Rotator cuff tears refer to partial or full tears of one or a number of the 4 muscles that help move the shoulder and keep the end of the long bone of the arm within the shallow socket of the shoulder (the “rotator cuff”). The most commonly torn muscle of the rotator cuff is the muscle that helps lift the arm away from the body (the “supraspinatus”). Rotator cuff injuries may happen with repetitive overhead use of the arm, but can also occur after suffering trauma, such as after falling on an outstretched hand.
Rotator cuff tears are often a result of chronic impingement of the rotator cuff muscles, which may lead to inflammation and tearing. These injuries can also be a result of a sudden tearing of the tendon near its attachment to the bone.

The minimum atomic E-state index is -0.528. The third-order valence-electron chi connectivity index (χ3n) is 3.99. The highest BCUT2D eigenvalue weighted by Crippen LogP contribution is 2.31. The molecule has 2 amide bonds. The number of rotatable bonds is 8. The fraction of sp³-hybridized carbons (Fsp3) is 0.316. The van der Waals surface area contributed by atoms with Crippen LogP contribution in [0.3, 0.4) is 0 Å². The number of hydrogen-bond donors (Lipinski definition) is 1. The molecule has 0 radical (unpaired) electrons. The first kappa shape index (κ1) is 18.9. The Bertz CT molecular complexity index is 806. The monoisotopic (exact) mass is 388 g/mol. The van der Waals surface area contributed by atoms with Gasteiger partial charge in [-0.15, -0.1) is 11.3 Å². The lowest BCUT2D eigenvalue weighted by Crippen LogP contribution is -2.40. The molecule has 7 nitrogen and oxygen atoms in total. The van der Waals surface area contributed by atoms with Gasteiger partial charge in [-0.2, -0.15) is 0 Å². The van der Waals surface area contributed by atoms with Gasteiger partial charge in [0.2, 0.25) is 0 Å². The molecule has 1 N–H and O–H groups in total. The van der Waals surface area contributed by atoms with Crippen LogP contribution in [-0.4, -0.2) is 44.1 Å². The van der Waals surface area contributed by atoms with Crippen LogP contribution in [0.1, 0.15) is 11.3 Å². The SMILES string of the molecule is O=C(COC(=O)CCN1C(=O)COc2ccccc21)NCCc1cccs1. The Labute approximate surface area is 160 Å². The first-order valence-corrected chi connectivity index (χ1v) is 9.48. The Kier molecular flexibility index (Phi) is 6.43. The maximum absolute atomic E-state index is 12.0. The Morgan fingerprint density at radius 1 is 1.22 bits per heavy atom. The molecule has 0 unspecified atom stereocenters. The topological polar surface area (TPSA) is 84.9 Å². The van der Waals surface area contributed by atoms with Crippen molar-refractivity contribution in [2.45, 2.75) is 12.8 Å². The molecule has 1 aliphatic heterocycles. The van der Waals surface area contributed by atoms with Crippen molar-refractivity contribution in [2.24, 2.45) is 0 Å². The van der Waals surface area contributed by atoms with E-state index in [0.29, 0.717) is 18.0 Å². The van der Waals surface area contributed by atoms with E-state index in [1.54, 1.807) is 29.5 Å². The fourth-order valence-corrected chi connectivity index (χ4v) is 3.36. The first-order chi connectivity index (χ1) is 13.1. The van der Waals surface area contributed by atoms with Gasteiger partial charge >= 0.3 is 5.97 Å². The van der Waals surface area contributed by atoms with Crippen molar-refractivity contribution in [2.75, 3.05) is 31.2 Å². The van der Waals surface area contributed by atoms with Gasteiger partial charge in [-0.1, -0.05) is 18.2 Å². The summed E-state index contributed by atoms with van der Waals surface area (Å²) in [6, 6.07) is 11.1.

SPORTS MEDICINE TOPICS
A careful history and physical exam will be performed. The latter will often include special tests to determine the strength of the rotator cuff muscles. These tests may help lead the sports medicine physician to the correct diagnosis. Additional imaging such as MRI or ultrasound may also help with making the diagnosis.
After a period of rest and non-painful physical therapy, the athlete may begin a graduated interval throwing program leading to full sports participation. However, if the injury requires surgical intervention, return to full sports activities will generally take 6-12 months.